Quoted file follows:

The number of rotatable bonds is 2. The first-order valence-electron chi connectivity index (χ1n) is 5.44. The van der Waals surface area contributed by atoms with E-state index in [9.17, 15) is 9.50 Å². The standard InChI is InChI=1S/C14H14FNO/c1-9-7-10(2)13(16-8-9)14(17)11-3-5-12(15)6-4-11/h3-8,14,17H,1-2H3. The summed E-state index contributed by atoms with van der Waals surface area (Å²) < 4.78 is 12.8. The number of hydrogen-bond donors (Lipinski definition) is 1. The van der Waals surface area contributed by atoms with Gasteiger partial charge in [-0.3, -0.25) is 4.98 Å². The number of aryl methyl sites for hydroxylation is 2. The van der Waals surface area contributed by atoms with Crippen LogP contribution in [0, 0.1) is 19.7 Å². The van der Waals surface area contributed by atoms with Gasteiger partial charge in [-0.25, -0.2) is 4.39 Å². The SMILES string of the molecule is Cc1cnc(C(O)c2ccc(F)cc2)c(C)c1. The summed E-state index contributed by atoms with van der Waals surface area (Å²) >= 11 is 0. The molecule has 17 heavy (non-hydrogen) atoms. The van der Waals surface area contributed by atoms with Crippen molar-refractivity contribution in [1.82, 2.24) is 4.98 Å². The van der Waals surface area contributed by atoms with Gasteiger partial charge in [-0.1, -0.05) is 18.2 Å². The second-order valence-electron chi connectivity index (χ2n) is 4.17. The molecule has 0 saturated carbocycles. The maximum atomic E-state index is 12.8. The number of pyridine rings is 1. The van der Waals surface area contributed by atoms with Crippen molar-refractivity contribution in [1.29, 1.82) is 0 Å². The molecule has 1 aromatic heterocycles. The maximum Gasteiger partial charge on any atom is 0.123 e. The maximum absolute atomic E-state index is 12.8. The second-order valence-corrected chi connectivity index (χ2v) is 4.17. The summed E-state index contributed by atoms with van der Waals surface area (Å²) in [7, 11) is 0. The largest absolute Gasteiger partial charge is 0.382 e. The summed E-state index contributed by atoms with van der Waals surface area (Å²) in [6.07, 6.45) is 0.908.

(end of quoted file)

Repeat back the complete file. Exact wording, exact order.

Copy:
The number of rotatable bonds is 2. The first-order valence-electron chi connectivity index (χ1n) is 5.44. The van der Waals surface area contributed by atoms with E-state index in [9.17, 15) is 9.50 Å². The standard InChI is InChI=1S/C14H14FNO/c1-9-7-10(2)13(16-8-9)14(17)11-3-5-12(15)6-4-11/h3-8,14,17H,1-2H3. The summed E-state index contributed by atoms with van der Waals surface area (Å²) < 4.78 is 12.8. The number of hydrogen-bond donors (Lipinski definition) is 1. The van der Waals surface area contributed by atoms with Gasteiger partial charge in [-0.3, -0.25) is 4.98 Å². The number of aryl methyl sites for hydroxylation is 2. The van der Waals surface area contributed by atoms with Crippen LogP contribution in [0, 0.1) is 19.7 Å². The van der Waals surface area contributed by atoms with Gasteiger partial charge in [-0.25, -0.2) is 4.39 Å². The SMILES string of the molecule is Cc1cnc(C(O)c2ccc(F)cc2)c(C)c1. The summed E-state index contributed by atoms with van der Waals surface area (Å²) >= 11 is 0. The molecule has 17 heavy (non-hydrogen) atoms. The van der Waals surface area contributed by atoms with Crippen molar-refractivity contribution in [1.82, 2.24) is 4.98 Å². The van der Waals surface area contributed by atoms with Gasteiger partial charge in [-0.1, -0.05) is 18.2 Å². The second-order valence-electron chi connectivity index (χ2n) is 4.17. The molecule has 0 saturated carbocycles. The maximum atomic E-state index is 12.8. The number of pyridine rings is 1. The van der Waals surface area contributed by atoms with Crippen molar-refractivity contribution in [1.29, 1.82) is 0 Å². The molecule has 1 aromatic heterocycles. The maximum Gasteiger partial charge on any atom is 0.123 e. The maximum absolute atomic E-state index is 12.8. The second-order valence-corrected chi connectivity index (χ2v) is 4.17. The summed E-state index contributed by atoms with van der Waals surface area (Å²) in [7, 11) is 0. The largest absolute Gasteiger partial charge is 0.382 e. The summed E-state index contributed by atoms with van der Waals surface area (Å²) in [6.07, 6.45) is 0.908.